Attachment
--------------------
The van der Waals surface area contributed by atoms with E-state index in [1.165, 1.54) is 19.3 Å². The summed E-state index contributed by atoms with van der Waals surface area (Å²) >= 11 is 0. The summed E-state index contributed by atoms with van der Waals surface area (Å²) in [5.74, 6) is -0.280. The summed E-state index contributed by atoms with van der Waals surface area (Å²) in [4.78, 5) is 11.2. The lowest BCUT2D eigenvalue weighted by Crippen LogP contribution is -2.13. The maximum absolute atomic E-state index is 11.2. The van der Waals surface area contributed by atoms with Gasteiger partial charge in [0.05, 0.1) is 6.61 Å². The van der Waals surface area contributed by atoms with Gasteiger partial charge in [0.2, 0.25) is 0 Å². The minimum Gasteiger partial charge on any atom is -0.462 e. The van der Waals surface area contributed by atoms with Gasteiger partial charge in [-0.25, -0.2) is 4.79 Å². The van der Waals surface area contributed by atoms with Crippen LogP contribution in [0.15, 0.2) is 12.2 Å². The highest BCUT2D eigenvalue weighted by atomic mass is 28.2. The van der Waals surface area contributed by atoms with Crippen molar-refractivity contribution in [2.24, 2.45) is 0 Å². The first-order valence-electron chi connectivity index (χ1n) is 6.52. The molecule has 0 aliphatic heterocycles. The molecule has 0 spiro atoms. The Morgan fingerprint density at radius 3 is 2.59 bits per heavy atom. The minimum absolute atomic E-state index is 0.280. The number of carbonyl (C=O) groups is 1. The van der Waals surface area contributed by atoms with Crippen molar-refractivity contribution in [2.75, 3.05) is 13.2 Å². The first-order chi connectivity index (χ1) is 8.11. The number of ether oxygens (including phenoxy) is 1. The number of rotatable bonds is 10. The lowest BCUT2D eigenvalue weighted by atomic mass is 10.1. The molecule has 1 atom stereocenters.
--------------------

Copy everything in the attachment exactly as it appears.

The van der Waals surface area contributed by atoms with E-state index in [1.165, 1.54) is 19.3 Å². The summed E-state index contributed by atoms with van der Waals surface area (Å²) >= 11 is 0. The summed E-state index contributed by atoms with van der Waals surface area (Å²) in [5.74, 6) is -0.280. The summed E-state index contributed by atoms with van der Waals surface area (Å²) in [4.78, 5) is 11.2. The lowest BCUT2D eigenvalue weighted by Crippen LogP contribution is -2.13. The maximum absolute atomic E-state index is 11.2. The van der Waals surface area contributed by atoms with Gasteiger partial charge in [0.05, 0.1) is 6.61 Å². The van der Waals surface area contributed by atoms with Gasteiger partial charge in [0.2, 0.25) is 0 Å². The minimum Gasteiger partial charge on any atom is -0.462 e. The van der Waals surface area contributed by atoms with Gasteiger partial charge in [-0.25, -0.2) is 4.79 Å². The van der Waals surface area contributed by atoms with Crippen LogP contribution in [0.15, 0.2) is 12.2 Å². The highest BCUT2D eigenvalue weighted by atomic mass is 28.2. The van der Waals surface area contributed by atoms with Crippen molar-refractivity contribution in [2.24, 2.45) is 0 Å². The first-order valence-electron chi connectivity index (χ1n) is 6.52. The molecule has 0 aliphatic heterocycles. The molecule has 0 spiro atoms. The Morgan fingerprint density at radius 3 is 2.59 bits per heavy atom. The minimum absolute atomic E-state index is 0.280. The number of carbonyl (C=O) groups is 1. The van der Waals surface area contributed by atoms with Crippen molar-refractivity contribution in [2.75, 3.05) is 13.2 Å². The first-order chi connectivity index (χ1) is 8.11. The number of ether oxygens (including phenoxy) is 1. The number of rotatable bonds is 10. The lowest BCUT2D eigenvalue weighted by atomic mass is 10.1. The molecule has 1 atom stereocenters.